A hand holding a bottle of Robert Hall Cavern Select Cabernet Sauvignon

Blackbird Vineyards Paramour Napa Valley Red Wine 2017 $135

And a real stunner here. This is a Bordeaux blend but not with the usual suspects (Cab and Merlot) as your main grape. It’s 56% Cabernet Franc, 41% Cabernet Sauvignon, and 3% Merlot. Going along the same with the theme of not shying away from oak use, this wine sees 21 months in French oak barrels, 75% of them new. I get so many beautiful, rich cedar notes. I’m thinking of the line in the movie, Overboard with Goldie Hawn when she walks into her custom-made closet on the yacht and says “I asked for cedar” and she makes them remake the entire closet. I digress. This one is quite beautiful. Dark black fruit with a little bit of raspberry peeking through. The finish is long. So so long. Which is a marker for a quality wine. That is probably the number one thing that I’m looking for when I’m looking to review or rate a wine and think about where it sits quality wise. A long finish where the wine stays with you and those flavors really linger, that’s the thing. That’s the moment. A great gift for the Cabernet lover in your life. And a gorgeous bottle! BUY HERE

A hand holding a bottle of Blackbird Vineyards Paramour 2017 wine

I hope you enjoyed this post. If you’re looking to Up Your Wine Game and Drink Better, consider booking a private in-person or virtual wine tasting experience.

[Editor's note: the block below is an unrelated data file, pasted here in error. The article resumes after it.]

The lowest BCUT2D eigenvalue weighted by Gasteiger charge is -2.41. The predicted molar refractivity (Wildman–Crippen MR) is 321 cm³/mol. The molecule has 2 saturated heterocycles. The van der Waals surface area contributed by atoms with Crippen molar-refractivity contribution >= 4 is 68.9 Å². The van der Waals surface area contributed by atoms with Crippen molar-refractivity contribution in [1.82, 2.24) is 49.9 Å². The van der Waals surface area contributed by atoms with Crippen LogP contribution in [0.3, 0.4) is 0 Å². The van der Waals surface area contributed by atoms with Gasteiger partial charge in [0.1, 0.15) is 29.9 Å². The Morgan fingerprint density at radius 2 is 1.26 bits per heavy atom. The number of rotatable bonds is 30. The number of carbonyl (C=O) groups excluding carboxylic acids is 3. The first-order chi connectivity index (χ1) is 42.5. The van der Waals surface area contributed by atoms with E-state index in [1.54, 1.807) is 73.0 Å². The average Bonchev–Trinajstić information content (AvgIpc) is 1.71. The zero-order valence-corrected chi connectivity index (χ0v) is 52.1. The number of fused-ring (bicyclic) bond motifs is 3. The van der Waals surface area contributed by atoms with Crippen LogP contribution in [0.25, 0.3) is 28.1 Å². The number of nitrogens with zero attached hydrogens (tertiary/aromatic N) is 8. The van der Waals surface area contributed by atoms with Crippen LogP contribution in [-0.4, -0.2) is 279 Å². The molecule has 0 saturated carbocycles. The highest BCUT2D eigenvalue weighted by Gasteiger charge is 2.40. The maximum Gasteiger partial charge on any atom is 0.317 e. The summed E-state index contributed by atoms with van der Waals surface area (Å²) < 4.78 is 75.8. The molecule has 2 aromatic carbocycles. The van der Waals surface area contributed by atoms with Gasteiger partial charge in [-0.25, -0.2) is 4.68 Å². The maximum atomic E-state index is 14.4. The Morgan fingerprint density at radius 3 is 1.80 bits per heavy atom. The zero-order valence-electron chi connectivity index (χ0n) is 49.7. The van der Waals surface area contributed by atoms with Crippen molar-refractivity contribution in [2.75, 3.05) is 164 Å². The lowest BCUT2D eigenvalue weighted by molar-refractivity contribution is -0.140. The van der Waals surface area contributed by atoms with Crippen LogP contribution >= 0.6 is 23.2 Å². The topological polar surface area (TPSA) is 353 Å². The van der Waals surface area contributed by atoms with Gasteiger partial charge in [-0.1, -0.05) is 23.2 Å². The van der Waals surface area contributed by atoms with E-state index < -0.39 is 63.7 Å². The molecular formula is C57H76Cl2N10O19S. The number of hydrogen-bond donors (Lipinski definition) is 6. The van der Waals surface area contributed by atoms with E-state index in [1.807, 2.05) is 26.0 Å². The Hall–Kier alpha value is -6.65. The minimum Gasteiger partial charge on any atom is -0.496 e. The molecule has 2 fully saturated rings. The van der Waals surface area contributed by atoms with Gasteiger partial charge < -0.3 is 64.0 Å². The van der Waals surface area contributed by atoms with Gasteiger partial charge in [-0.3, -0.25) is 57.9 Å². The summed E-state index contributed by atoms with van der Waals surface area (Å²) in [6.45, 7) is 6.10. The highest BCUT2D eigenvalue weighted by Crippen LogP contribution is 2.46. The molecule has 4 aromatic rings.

Brianne Cohen Wine Educator
Brianne Cohen is a certified sommelier, wine educator, consultant, and writer based out of Los Angeles.

Since March 2020, Brianne has educated and entertained over 5,000 people through her “Virtual Vino” online wine tastings.

Brianne holds the WSET (Wine & Spirits Education Trust) Diploma certificate, one of the most coveted wine certifications in the world. When she’s not helping others Up Their Wine Game, she can be found judging at international wine competitions.

Brianne aims to make wine approachable and conversational, to surprise and delight with unexpected, distinctive wine finds, and to give people knowledge (and confidence) about wine in their everyday lives.

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Sample Policy

As a wine writer, I frequently accept samples for review on my  website and on my social media channels. Please contact me at brianne@briannecohen.com to discuss sending samples for review. I promise to always be honorable with the samples. I will evaluate all wines in good tasting settings and with no distractions.

All reviews are my opinions, and mine only. Because of the volume of samples I receive, I cannot promise that all samples received will be reviewed, but I will do my best.